British Geotechnical Association presents two major awards to Engineering Science postgraduates

The British Geotechnical Association (BGA) recently held its 13th Annual Conference at the Institution of Civil Engineers in London. The conference showcased the best of British research and practice in geotechnical engineering, with leading speakers from research and industry, a poster display, an industry exhibition and concluding with an informal drinks reception. Congratulations to Helen Dunne and Iona Richards, from the Department, for winning two major student awards.

Stephan Jefferis, Helen Dunne and Iona RichardsHelen Dunne (Mansfield College) was awarded the Cooling Prize, which was based on a paper submission and oral presentation earlier in the year and Iona Richards (now St Peter’s College, formerly St Catherine’s College) was awarded the BGA MSc Prize, based on her fourth year project completed as part of her undergraduate degree last year. These two awards are the major student awards given by the BGA, and for both to be won by students from the same institution is an impressive performance. Helen and Iona were presented with their Awards at the BGA’s AGM, held midway through the conference, by Professor Stephan Jefferis, Chair of the BGA and a Visiting Professor in the Department.  They also gave presentations describing their research to a packed auditorium, generating significant interest amongst the attendees.

About Iona’s project

Iona Richards with Stephan JefferisIona’s final-year MEng project titled: ‘Time and rate effects for laterally loaded driven piles in clays’, has application in the offshore wind industry. Her supervisor was Professor Byron Byrne.

Iona said: ‘The offshore wind industry is rapidly developing, and by 2020 the UK is expected to have 10 MW of installed capacity. Offshore wind turbines are commonly supported on large-diameter driven piles, known as monopiles, which are up to 7.5 m in diameter. Currently, a lot of work is focussed on improving existing design methods for monopiles to bring down the overall cost of offshore wind energy. The PISA project has carried out key work in this area – developing new design methodologies for laterally loaded monopiles. Time and rate effects are two design issues which may become increasingly important as monopiles increase in size to support larger turbines, and as conservatism in design reduces’.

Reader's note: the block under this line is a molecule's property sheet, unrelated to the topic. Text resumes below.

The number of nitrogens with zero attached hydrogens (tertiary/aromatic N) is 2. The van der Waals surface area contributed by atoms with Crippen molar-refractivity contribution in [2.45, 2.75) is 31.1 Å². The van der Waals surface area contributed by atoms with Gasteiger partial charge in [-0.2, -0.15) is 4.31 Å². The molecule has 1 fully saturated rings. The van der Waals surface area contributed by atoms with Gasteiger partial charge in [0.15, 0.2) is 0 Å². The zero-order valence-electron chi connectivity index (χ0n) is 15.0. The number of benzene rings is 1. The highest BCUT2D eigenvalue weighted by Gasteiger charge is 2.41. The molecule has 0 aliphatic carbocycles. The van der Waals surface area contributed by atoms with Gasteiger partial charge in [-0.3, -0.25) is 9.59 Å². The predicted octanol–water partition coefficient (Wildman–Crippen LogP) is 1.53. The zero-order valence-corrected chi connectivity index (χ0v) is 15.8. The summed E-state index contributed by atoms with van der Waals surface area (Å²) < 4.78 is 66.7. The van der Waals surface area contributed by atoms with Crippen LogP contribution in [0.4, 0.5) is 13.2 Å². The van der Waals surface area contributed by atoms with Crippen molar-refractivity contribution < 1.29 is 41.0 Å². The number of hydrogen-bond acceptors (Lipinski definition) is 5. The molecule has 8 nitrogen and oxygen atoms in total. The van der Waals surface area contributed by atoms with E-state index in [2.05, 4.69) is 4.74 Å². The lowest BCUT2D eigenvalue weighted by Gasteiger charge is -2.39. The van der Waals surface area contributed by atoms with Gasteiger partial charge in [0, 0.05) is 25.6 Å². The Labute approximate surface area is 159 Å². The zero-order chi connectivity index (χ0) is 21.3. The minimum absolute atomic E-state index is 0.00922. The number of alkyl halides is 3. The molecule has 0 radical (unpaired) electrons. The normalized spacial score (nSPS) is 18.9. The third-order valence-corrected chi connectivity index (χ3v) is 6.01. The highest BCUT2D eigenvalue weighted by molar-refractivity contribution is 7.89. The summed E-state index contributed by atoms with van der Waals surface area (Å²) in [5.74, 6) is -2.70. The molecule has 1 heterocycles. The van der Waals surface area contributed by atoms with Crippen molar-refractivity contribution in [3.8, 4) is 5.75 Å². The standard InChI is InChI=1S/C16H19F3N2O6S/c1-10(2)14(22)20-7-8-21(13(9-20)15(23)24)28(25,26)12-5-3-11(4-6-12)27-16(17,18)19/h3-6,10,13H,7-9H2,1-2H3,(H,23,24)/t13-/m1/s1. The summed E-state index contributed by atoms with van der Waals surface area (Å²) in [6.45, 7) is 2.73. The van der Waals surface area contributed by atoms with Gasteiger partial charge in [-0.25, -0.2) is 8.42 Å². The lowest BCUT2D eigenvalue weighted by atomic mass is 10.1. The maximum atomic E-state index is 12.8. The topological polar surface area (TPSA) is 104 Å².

Iona’s project principally investigated these effects using small-scale model tests in the laboratory, where significant beneficial effects were observed. Iona added: ‘Further work is recommended to understand these effects at full scale, as there is potential for optimisation of monopile design’. Iona is now a member of the Centre for Doctoral Training in Renewable Energy Marine Structures, hosted by Cranfield University and the University of Oxford, where she is pursuing further research into the design of monopile foundations.

About Helen’s project

Helen Dunne with Stephan JefferisHelen was announced as the 2016 winner of the British Geotechnical Association's prestigious Cooling Prize. Helen's DPhil research topic is: ‘Foundation optimisation using finite element limit analysis’. Her studentship is being funded by the offshore engineering firm Subsea 7, and her supervisor is Professor Chris Martin.

For more information about Helen’s award please visit:

Department entrantsHelen and Iona were also joined at the Conference by Wing Nam Yiu (Balliol College) and Ronan Royston (St Catherine’s College) who displayed posters describing their research during the BGA Conference Poster Event.

For more information about the British Geotechnical Association please visit: